When you’re ready to graduate, you’ll submit a Final Statement that acts as a synopsis for the coursework you've done and the evaluations in your transcript.
Your Final Statement clarifies your educational choices for an outside audience. It will feature prominently in your transcript. It introduces your narrative evaluations—the bulk of your transcript—and gives you a chance to explain your education as a whole.
When Your Statement Is Due
Your Final Statement is a graduation requirement if you are an undergraduate student admitted or re-admitted for fall quarter 2013 or later.
For graduation during the 2019 – 20 school year, you must submit your Final Statement by the following dates:
- Fall: Friday, December 20, 2019
- Winter: Friday, March 20, 2020
- Spring: Friday, June 12, 2020
- Summer: Friday, September 4, 2020
If you miss the deadline for your Final Statement, you will not be able to graduate that quarter. We recommend turning it in earlier in your last quarter, so you don’t have to worry about it.
How to Turn In Your Statement
To turn in your Final Statement to your transcript:
- Login at my.evergreen.edu
- Click on “Academic Statement”
- Click on the title of your Academic Statement
- On the right hand side, click the “Graduation” button
- Confirm that you understand the warning
- Click “Turn In”
What Goes In Your Final Statement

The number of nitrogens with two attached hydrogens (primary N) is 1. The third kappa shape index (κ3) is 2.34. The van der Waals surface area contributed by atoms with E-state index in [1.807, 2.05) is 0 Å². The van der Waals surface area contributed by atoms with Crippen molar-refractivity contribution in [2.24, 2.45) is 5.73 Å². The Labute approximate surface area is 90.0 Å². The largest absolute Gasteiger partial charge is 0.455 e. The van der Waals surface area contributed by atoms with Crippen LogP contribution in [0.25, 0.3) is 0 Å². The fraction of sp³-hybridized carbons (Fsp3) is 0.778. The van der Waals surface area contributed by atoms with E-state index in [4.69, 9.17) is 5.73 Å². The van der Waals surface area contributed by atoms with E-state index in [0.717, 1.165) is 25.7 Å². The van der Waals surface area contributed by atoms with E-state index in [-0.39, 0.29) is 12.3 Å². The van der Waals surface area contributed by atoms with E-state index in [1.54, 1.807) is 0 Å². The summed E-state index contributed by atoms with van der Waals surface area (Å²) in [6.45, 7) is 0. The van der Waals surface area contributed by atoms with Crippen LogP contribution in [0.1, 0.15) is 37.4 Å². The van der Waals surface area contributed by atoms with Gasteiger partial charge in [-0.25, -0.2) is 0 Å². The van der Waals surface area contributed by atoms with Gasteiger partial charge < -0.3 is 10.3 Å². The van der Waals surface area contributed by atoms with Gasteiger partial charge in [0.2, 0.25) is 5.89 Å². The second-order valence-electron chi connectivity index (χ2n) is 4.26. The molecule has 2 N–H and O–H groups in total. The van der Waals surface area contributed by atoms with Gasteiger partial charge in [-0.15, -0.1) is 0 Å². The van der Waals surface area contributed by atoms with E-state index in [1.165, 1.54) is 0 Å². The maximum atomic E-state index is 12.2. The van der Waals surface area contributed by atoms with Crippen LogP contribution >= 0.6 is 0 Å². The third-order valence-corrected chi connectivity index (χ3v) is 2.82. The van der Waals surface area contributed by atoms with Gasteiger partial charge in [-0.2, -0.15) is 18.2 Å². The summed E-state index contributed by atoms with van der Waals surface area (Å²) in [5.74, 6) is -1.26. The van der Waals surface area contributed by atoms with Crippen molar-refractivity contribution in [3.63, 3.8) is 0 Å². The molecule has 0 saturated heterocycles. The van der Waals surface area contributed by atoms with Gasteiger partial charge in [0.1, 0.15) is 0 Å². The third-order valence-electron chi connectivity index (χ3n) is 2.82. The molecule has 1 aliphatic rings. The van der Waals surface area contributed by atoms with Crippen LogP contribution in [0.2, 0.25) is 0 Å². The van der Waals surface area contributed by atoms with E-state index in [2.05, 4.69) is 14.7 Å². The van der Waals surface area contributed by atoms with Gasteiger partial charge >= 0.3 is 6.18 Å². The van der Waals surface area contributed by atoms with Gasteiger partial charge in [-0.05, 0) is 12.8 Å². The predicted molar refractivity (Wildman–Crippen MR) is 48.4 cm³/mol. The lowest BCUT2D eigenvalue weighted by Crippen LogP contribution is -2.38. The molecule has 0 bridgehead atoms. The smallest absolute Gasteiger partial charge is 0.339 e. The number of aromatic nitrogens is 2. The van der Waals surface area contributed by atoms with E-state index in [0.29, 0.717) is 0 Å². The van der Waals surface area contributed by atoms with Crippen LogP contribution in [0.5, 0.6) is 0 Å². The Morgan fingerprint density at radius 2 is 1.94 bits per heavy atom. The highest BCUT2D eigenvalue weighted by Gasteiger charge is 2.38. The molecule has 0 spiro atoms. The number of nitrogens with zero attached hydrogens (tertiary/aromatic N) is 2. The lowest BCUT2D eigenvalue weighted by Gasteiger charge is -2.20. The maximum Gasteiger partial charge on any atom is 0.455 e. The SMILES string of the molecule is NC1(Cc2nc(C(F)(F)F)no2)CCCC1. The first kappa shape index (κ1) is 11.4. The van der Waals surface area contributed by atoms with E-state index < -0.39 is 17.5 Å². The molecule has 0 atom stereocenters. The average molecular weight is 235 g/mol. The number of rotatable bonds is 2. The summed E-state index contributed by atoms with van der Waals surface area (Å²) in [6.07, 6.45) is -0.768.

Once submitted, your Final Statement is permanently added to your transcript and cannot be edited after the deadline. Think about the kinds of information you want to share and the audience that will be reading it, such as graduate schools or employers.
You’re not just writing your Final Statement for you, but for anyone who may read your transcript in the future. Make sure that it has a general purpose and audience in mind and is clear to someone who may not have an understanding of Evergreen’s unique structure or its programs.
Remember, your final academic statement is a permanent part of your transcript. We highly recommend you only include information that you would want seen by outside audiences, such as graduate school admissions boards or future employers. Once you submit the final draft to your transcript, you cannot revise it anymore.
“This process squeezed the bulk of my education into a little bite-sized thumbnail perspective. It’s somewhat surreal (in a good way) to look back and see all of those accomplishments summarized in 750 words.”
Your Final Statement should:
- Draw connections between the course work you have chosen
- Summarize your educational choices
- Highlight what you have learned
- Be 750 words or less
- Synthesize what you've learned
- Explore themes or patterns in your education (PDF)
- List your Knowledge, Skills, and Abilities (PDF)
- Writing the Academic Statement as an introduction to your transcript (PDF)